There is an effort to preserve the SS United States as a hotel, or a museum, and still some talk about making her a viable refurbished cruise ship. Let’s be honest. None of that is financially viable. She has been stripped to the bones. Her four steam engines, although still onboard, would never be used. You would have to rebuild completely preserving only her outline. It would cost hundreds of millions of dollars. Even then, she would not meet the quality of the modern cruise ships and would require constant repairs and maintenance. To make her a hotel or museum would also cost millions, millions that would probably never be recouped in revenue afterwards. Not to mention that NCL (Star Cruises) probably also wants to recoup the millions they have spent keeping her tied up all these years. A hotel or museum is not going to make that kind of money. They say it is costing $1000.00 per day to keep her tied up. Who can afford that these days? That is irresponsible money handling.

It is true, that 50 years ago the SS United States was a symbol of the nation that built her. But she is not that SS United States any more. For all intents and purposes she is dead. It would be more cost effective and more realistic to just build another SS United States much the same way Cunard has rebuilt the Queen Elizabeth. She has been tied up and wasting away for forty years! Over twice as long as she was sailing! How long must it be until we realize it is not financially viable to restore her? It has not been so for four decades. I doubt that will change.

But at the same time, she is a grand old lady and can not simply be sent to Alang like the terrible way the Norway was wasted. Horror of horrors no! So what to do? How to stop losing money on her while she rusts away tied to a pier, but at the same time preserve her for all time with the dignity due a statesman?

Sink her.

I can hear it now… WHAT! Sink her!! You’re MAD!

But think about it. Make her into a national park. It’s good for the economy; a national park makes jobs and creates tourism which brings in money. It’s good for the ecology, its good for the recreational divers. It’s good for everyone. You can place a placard, a memorial, anything. We all know artificial reefs are good for the planet. So let’s take the great lady and save her the indignity of Alang. Let her serve a purpose and become a memorial all at the same time.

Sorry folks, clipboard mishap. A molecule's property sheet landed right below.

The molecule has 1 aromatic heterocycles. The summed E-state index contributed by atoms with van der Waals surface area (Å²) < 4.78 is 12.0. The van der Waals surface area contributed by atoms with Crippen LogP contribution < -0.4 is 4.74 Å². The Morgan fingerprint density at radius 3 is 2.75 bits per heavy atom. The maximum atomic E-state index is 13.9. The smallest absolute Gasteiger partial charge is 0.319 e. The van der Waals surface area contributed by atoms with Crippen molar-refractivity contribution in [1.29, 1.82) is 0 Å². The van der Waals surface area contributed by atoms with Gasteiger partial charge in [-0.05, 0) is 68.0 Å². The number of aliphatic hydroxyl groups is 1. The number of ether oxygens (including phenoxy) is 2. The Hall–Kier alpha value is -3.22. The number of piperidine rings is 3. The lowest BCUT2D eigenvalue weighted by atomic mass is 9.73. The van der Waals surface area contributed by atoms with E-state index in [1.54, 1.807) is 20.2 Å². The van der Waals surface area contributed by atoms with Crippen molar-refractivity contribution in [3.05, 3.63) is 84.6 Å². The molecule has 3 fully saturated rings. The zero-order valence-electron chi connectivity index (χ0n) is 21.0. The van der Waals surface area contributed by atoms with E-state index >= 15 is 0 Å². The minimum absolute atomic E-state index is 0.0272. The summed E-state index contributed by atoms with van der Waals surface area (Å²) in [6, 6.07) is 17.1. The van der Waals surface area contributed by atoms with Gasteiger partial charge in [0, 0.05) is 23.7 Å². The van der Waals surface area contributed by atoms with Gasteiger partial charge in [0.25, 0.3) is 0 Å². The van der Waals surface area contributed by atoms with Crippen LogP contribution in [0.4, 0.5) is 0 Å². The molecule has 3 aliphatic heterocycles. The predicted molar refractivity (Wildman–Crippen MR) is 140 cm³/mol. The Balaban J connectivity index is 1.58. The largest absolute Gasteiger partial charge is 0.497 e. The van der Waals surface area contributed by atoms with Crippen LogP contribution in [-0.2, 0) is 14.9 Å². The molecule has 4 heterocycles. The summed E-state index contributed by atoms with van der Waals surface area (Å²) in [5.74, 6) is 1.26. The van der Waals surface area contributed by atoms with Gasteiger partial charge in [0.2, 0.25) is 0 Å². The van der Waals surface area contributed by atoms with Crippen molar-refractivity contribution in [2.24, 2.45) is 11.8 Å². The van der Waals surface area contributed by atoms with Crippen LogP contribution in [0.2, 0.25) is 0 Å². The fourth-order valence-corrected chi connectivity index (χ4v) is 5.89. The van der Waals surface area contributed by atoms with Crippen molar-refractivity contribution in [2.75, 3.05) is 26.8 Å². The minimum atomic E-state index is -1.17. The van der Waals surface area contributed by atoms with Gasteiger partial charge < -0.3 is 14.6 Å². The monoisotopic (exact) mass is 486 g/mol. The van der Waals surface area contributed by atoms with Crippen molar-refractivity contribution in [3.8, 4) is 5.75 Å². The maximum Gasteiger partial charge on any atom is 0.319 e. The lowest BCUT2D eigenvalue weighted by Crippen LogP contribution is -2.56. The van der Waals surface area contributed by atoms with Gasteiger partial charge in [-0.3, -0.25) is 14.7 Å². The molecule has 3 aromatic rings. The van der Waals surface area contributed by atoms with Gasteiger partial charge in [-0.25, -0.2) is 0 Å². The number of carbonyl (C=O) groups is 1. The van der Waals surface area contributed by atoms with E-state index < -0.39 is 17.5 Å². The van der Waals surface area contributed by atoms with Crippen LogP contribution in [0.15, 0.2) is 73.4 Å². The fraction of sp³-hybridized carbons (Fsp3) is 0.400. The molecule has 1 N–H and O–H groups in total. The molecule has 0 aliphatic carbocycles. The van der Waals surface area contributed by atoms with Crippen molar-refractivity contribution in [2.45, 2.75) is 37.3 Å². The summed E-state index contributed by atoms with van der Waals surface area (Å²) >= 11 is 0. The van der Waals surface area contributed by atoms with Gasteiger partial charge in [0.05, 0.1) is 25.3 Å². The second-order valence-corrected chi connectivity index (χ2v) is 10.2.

Granted, she would need some clean up done before then, but it would be allot cheaper and more financially responsible than refurbishing. It would be a gift to the planet, maintain her dignity, and create something people could use for centuries to come. After all she has already had all asbestos removed. Unlike the Norway which had not.

Of course, if you think me insane and feel that she should be saved, and if you think it can still happen, you should visit the following web site and get involved.

Above image is borrowed from this website

They have an online petition, take donations, and also suggest other ways you can help save her. It’s also a good read about the SS United States. I am going to join the petition myself. I think she should be a reef, not saved, but I do NOT want her to go to Alang. That's just rude.
This YouTube video is done by them as well.

1 Response
  1. Anonymous Says:

    HI. Thanks for the blog on SS United States! I Am not sure I want her sunk, but it is true the money to do a rebuild is just not around these days. One correction, her superstructure is aluminum. Not her hull. I know it says that somewhere on the United States website but it's not quite right. Glad your blogging more often now!